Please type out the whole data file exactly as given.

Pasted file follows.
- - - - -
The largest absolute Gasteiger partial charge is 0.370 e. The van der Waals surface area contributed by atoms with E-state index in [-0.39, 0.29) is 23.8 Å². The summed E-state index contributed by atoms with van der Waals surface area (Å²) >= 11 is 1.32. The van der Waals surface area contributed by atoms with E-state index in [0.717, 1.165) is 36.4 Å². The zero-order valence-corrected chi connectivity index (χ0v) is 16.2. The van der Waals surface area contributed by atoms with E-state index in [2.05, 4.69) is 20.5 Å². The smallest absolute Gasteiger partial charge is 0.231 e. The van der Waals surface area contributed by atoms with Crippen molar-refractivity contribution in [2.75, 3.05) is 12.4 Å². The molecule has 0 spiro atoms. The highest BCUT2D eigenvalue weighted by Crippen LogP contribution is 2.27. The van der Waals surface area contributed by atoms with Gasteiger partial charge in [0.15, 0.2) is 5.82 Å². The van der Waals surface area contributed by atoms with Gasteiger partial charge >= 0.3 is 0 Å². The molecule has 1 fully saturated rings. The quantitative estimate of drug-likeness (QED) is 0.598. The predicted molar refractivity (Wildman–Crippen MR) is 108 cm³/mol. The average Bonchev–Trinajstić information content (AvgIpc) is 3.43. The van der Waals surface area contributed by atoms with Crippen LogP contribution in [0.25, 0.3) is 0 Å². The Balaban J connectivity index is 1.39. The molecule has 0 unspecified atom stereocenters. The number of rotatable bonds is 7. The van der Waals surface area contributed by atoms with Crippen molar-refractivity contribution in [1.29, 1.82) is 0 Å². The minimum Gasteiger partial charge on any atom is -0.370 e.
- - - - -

The largest absolute Gasteiger partial charge is 0.370 e. The van der Waals surface area contributed by atoms with E-state index in [-0.39, 0.29) is 23.8 Å². The summed E-state index contributed by atoms with van der Waals surface area (Å²) >= 11 is 1.32. The van der Waals surface area contributed by atoms with E-state index in [0.717, 1.165) is 36.4 Å². The zero-order valence-corrected chi connectivity index (χ0v) is 16.2. The van der Waals surface area contributed by atoms with E-state index in [2.05, 4.69) is 20.5 Å². The smallest absolute Gasteiger partial charge is 0.231 e. The van der Waals surface area contributed by atoms with Crippen molar-refractivity contribution in [2.75, 3.05) is 12.4 Å². The molecule has 0 spiro atoms. The highest BCUT2D eigenvalue weighted by Crippen LogP contribution is 2.27. The van der Waals surface area contributed by atoms with Gasteiger partial charge in [0.15, 0.2) is 5.82 Å². The van der Waals surface area contributed by atoms with Gasteiger partial charge >= 0.3 is 0 Å². The molecule has 1 fully saturated rings. The quantitative estimate of drug-likeness (QED) is 0.598. The predicted molar refractivity (Wildman–Crippen MR) is 108 cm³/mol. The average Bonchev–Trinajstić information content (AvgIpc) is 3.43. The van der Waals surface area contributed by atoms with Crippen LogP contribution in [0.25, 0.3) is 0 Å². The Balaban J connectivity index is 1.39. The molecule has 0 unspecified atom stereocenters. The number of rotatable bonds is 7. The van der Waals surface area contributed by atoms with Crippen molar-refractivity contribution in [1.29, 1.82) is 0 Å². The minimum Gasteiger partial charge on any atom is -0.370 e.